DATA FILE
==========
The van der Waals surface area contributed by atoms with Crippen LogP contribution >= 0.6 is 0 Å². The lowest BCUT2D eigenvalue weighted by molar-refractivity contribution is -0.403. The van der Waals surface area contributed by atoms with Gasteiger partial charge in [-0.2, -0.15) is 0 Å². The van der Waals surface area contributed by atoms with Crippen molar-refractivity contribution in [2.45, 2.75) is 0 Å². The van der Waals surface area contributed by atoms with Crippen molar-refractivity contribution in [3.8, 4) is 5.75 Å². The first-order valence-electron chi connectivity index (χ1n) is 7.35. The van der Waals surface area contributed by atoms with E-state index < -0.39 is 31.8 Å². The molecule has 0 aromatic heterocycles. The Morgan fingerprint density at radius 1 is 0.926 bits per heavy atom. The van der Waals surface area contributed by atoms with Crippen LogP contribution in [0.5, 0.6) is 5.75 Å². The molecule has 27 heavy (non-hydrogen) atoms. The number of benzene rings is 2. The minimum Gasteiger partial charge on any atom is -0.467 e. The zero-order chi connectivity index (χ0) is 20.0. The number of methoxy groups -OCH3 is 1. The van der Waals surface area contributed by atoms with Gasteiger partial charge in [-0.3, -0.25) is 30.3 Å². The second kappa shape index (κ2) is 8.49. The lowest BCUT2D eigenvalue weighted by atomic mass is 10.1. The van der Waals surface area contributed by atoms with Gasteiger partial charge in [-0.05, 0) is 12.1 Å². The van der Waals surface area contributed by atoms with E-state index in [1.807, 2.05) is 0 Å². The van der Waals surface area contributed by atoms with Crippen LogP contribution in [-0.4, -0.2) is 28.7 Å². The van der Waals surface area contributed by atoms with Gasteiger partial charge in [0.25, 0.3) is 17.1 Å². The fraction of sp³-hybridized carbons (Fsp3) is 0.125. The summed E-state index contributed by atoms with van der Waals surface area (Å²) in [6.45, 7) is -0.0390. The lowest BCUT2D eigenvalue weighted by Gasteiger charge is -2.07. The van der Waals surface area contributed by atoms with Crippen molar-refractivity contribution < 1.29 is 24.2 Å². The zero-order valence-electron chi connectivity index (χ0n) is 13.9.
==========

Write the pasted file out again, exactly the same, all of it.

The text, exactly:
The van der Waals surface area contributed by atoms with Crippen LogP contribution >= 0.6 is 0 Å². The lowest BCUT2D eigenvalue weighted by molar-refractivity contribution is -0.403. The van der Waals surface area contributed by atoms with Gasteiger partial charge in [-0.2, -0.15) is 0 Å². The van der Waals surface area contributed by atoms with Crippen molar-refractivity contribution in [2.45, 2.75) is 0 Å². The van der Waals surface area contributed by atoms with Crippen molar-refractivity contribution in [3.8, 4) is 5.75 Å². The first-order valence-electron chi connectivity index (χ1n) is 7.35. The van der Waals surface area contributed by atoms with E-state index < -0.39 is 31.8 Å². The molecule has 0 aromatic heterocycles. The Morgan fingerprint density at radius 1 is 0.926 bits per heavy atom. The van der Waals surface area contributed by atoms with Crippen LogP contribution in [0.5, 0.6) is 5.75 Å². The molecule has 27 heavy (non-hydrogen) atoms. The number of benzene rings is 2. The minimum Gasteiger partial charge on any atom is -0.467 e. The zero-order chi connectivity index (χ0) is 20.0. The number of methoxy groups -OCH3 is 1. The van der Waals surface area contributed by atoms with Gasteiger partial charge in [-0.3, -0.25) is 30.3 Å². The second kappa shape index (κ2) is 8.49. The lowest BCUT2D eigenvalue weighted by atomic mass is 10.1. The van der Waals surface area contributed by atoms with Gasteiger partial charge in [-0.05, 0) is 12.1 Å². The van der Waals surface area contributed by atoms with E-state index in [1.807, 2.05) is 0 Å². The van der Waals surface area contributed by atoms with Crippen LogP contribution in [-0.4, -0.2) is 28.7 Å². The van der Waals surface area contributed by atoms with Gasteiger partial charge in [0.25, 0.3) is 17.1 Å². The fraction of sp³-hybridized carbons (Fsp3) is 0.125. The summed E-state index contributed by atoms with van der Waals surface area (Å²) in [6.45, 7) is -0.0390. The lowest BCUT2D eigenvalue weighted by Gasteiger charge is -2.07. The van der Waals surface area contributed by atoms with Crippen molar-refractivity contribution < 1.29 is 24.2 Å². The zero-order valence-electron chi connectivity index (χ0n) is 13.9.